This has been an amazing time and experience for both of us- a time of reconnecting, learning, growing, and facilitating. We are always happy to receive feedback and comments here, or at the email addresses listed. For those who have joined us on this journey, we thank you and hope that you have found some sources of inspiration as we have worked out way through these topics together.

Go in peace,

Malachi and Robin

Got Pride?

What exactly are we celebrating?

Robin: 

I remember my first Gay Pride event; it was Boston 1983. I was in awe—the crowds, the joy, the chants, the idea of marching for freedom where the Sons of Liberty had dared to defy the British Crown, the Faeries and other outrageously costumed folks, so much fun!

And I remember the religious service at the Arlington Street Church (UU); it was so moving to share worship with people of many faiths,  sexualities, and genders, and to share our commitment to liberation and justice for all.

I don’t remember any festival after the march, although I am sure folks gathered to eat and talk and buy all the sorts of things that vendors make available at such events.

What I remember is the march. In fact, it is always the march that matters most to me. Pride, for me, is less a social event and more a movement for liberation, a political act, a joyful, powerful form of civil/religious disobedience.

Virginia PrideThis is why, although I faithfully attended every Pride while serving as Pastor of MCC Richmond, I was never very happy at the event. First, those in charge wouldn’t name it anything but Virginia Pride (does that mean we’re proud of our state?), and we did not march.  Anywhere.

Block parties can be fun, but I thought, and still do, that we were in a struggle to change the world—to save not only our own bodies but those of countless others in our nation and around the globe. We surely need to celebrate ourselves, our fabulousness, but we need more. We need to march, speak up, act up, speak truth not only to power but to the entire world.

My belief grows out of my awareness of how political and social change is achieved, and even more from my belief and practice as a Queer liberation theologian. Real change, deep change, transformation that is sustainable, requires great passion, long-term commitment, and ceaseless organizing.  I agree with the sentiment often attributed to anarchist Emma Goldman’s, “If I can’t dance, it’s not my revolution,” but I also know, and know she knew, there will be no revolution if all we do is dance.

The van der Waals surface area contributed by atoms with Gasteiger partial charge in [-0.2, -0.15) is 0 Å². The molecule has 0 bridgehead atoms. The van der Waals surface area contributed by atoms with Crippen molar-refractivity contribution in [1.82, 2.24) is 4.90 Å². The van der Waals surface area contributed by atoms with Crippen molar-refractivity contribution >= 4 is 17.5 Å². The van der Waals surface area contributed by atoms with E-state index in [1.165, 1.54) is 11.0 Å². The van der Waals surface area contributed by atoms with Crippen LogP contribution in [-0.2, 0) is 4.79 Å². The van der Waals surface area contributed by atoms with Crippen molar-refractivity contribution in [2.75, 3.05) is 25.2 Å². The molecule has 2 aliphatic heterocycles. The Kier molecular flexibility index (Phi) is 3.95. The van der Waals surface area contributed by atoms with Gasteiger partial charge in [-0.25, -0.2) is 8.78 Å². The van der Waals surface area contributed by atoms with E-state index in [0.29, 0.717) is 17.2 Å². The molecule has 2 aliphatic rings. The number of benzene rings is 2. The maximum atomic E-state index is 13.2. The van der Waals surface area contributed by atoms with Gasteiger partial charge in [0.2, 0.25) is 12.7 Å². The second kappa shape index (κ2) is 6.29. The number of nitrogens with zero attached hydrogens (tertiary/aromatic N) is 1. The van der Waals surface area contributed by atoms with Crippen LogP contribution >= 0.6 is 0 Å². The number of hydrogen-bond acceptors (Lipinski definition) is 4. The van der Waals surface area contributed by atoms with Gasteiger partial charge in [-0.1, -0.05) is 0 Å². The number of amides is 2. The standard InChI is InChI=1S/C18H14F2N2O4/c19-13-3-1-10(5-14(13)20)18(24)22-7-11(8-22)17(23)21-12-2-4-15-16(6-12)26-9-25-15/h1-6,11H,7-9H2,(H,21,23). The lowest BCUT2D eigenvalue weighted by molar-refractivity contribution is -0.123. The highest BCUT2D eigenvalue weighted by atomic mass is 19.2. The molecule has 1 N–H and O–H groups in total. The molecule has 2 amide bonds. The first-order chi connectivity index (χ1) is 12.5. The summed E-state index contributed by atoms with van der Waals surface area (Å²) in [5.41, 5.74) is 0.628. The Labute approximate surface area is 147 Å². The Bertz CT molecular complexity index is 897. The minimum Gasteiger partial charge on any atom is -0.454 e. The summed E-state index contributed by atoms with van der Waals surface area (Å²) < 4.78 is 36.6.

CraigRodwell
Craig Rodwell 20 years before I knew him

My belief in and commitment to activism was confirmed when I met Craig Rodwell. Beginning in September 1987, I worked for him as a sales clerk for eight months at the Oscar Wilde Memorial Bookshop on Christopher Street in the Village (Greenwich). Founded in 1967 by Craig, two years before Stonewall, this was the first bookshop in the world to be devoted to gay and lesbian literature.

Craig was not the best boss I ever had, but the books were great, some notable people came in, and I had the opportunity to hear many stories that confirm that he was, or should have been and still should be, an icon in the LGBT movement.  The truth is that we might never have heard of Stonewall if Craig had not rushed to a phone and alerted the New York Times to what was happening at 53 Christopher Street on the evening of June 28, 1969.

In November, 1969, Craig and three others at the meeting of the Eastern Regional Conference of Homophile Organizations (ERCHO) proposed an annual demonstration on the last Saturday in June in New York City to commemorate the 1969 spontaneous demonstrations on Christopher Street. They also proposed that the annual event “encompass  the ideas and ideals of the larger struggle in which we are engaged—that of our fundamental human rights . . . .”

Christopher Street Liberation Day 1970Fundamental human rights. That’s the struggle they saw then, and I and many see today. That means LGBTQIA Pride events are political, they are about social change.

Of course, they also are about personal change and affirmation, and it is wonderful when we see people newly out celebrating with joy and love. This year, a friend of mine from church went to her first Pride march and festival in D.C. and was transformed by the experience. So, we still need LGBTQIA Pride.

But others in the community still find themselves on the margins. Some of them blocked this year’s Capital Pride Parade (notice it is a parade, not a march, and actually someone from outside would not know who was being proud of what). The group No Justice, No Pride, objected to sponsorship of the events by several major corporations. One member of that group who is Native American said, “Capital Pride’s list of sponsors reads like a who’s who of Native genocide: FBI, NSA, CIA, Wells Fargo, Lockheed Martin, Northrop Grumman, Federal Bureau of Prisons.” Others objected to the presence of uniformed policemen marching in the parade. “We deserve to celebrate Pride without being forced alongside the police who kill us,” said another participant (read more here).